Like neighboring Middle Eastern countries, Oman derives the majority of its revenue from crude oil. The country’s oil revenues increased 35 percent in April to $8.49 billion compared to the same month last year and accounted for over 71 percent of the sultanate’s total revenues. Although, there is no individual income or capital gains taxes in Oman, citizens must contribute 6.5 percent of their monthly salary for social security benefits. A stamp duty of 3 percent is also charged on the purchase of property.

Despite its oil wealth, Oman has recently been rocked by a series of protests by residents demanding jobs and employment benefits. Several strikes at petroleum plants;over pay and pensions have seen activists jailed in the biggest labor strife in Oman since protests last year against corruption and unemployment triggered by the Arab Spring. There’s growing resentment in the country over the jobs offered to 800,000 expatriates, while the unemployment rate for citizens was 24.4 percent in 2010 and is rising, according to the International Monetary Fund.

Kuwait 

As the world’s sixth-largest oil exporter, Kuwait’s oil revenue of $63.5 billion between April and November of last year, accounted for 95 percent of the government’s total revenue in the period.

While there is no income tax in the country, Kuwaiti nationals must contribute 7.5 percent of their salary for social security benefits; their employers make an 11 percent contribution. Despite being one of the world’s wealthiest countries per capita, strikes and protests by public sector workers unhappy about pay have led the government to introduce a 25 percent increase in wages. The IMF, however, warned Kuwait in May that such spending could impact the sustainability of its public finances . Only 7 percent of Kuwaitis work in the private sector, and the rising cost of retirement could put pressure on government spending.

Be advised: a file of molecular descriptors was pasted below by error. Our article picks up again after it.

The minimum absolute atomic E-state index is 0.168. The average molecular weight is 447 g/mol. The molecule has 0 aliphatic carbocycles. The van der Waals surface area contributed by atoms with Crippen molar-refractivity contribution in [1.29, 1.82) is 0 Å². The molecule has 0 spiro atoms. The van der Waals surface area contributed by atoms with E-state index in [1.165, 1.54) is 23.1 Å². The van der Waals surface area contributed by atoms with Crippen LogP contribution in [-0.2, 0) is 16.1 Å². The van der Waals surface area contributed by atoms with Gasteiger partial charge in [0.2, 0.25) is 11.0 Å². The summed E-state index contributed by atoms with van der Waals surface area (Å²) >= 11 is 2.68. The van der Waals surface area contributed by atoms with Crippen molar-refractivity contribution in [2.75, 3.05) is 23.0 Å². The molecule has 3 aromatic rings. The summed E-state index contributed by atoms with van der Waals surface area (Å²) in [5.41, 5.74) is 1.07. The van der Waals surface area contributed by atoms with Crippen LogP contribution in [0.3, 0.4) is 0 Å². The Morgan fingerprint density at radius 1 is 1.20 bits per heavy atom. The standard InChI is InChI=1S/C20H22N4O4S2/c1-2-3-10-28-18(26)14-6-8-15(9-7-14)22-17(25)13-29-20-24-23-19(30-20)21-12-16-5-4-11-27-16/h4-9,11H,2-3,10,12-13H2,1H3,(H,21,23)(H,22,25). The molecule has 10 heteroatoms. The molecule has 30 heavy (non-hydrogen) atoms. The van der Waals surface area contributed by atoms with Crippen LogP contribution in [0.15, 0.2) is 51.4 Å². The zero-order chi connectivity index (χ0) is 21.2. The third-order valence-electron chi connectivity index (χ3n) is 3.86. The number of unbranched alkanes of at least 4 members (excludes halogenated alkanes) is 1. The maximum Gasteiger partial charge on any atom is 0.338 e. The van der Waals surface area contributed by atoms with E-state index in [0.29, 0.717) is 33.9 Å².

Kuwait is no stranger to political turmoil, ushering in four new parliaments in the past six years. The country has been marred with corruption scandals implicating key political figures, while poor parliament-government relations have hampered policymaking. The IMF has recommended that Kuwait introduce a value-added tax and comprehensive income tax system.


Cayman Islands

Well known as an offshore financial center, the Cayman Islands are a big draw for the wealthy with its zero personal income and capital gains taxes and because it has no mandatory social security contributions.

Employers, however, are required to provide a pension plan for all workers, including expatriates who have been working for a continuous nine months in the islands. While there is no value added tax or government sales tax, the country does have some indirect taxes such as import duties, which can range up to 25 percent.

A high standard of living in the Caymans also means high property prices. The average cost of an apartment in April was over $550,000, while the average cost of a house was more than $736,000, according to government figures.

Bahrain